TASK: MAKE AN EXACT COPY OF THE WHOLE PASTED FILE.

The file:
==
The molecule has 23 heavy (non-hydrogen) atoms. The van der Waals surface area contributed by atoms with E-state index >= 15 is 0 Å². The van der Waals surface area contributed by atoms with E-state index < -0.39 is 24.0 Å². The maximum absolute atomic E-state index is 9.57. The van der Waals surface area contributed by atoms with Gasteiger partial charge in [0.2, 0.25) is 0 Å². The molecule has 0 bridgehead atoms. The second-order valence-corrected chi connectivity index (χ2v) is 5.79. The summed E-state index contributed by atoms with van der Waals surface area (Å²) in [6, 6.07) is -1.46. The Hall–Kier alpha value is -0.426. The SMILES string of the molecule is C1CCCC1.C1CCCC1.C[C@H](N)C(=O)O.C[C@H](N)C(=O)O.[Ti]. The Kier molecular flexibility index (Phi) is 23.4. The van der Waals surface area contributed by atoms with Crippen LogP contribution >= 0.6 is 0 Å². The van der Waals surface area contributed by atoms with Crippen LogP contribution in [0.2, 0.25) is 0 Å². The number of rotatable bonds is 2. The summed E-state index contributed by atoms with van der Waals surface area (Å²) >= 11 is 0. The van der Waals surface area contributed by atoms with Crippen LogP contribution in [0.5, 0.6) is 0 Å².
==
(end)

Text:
The molecule has 23 heavy (non-hydrogen) atoms. The van der Waals surface area contributed by atoms with E-state index >= 15 is 0 Å². The van der Waals surface area contributed by atoms with E-state index < -0.39 is 24.0 Å². The maximum absolute atomic E-state index is 9.57. The van der Waals surface area contributed by atoms with Gasteiger partial charge in [0.2, 0.25) is 0 Å². The molecule has 0 bridgehead atoms. The second-order valence-corrected chi connectivity index (χ2v) is 5.79. The summed E-state index contributed by atoms with van der Waals surface area (Å²) in [6, 6.07) is -1.46. The Hall–Kier alpha value is -0.426. The SMILES string of the molecule is C1CCCC1.C1CCCC1.C[C@H](N)C(=O)O.C[C@H](N)C(=O)O.[Ti]. The Kier molecular flexibility index (Phi) is 23.4. The van der Waals surface area contributed by atoms with Crippen LogP contribution >= 0.6 is 0 Å². The van der Waals surface area contributed by atoms with Crippen LogP contribution in [0.2, 0.25) is 0 Å². The number of rotatable bonds is 2. The summed E-state index contributed by atoms with van der Waals surface area (Å²) >= 11 is 0. The van der Waals surface area contributed by atoms with Crippen LogP contribution in [0.5, 0.6) is 0 Å².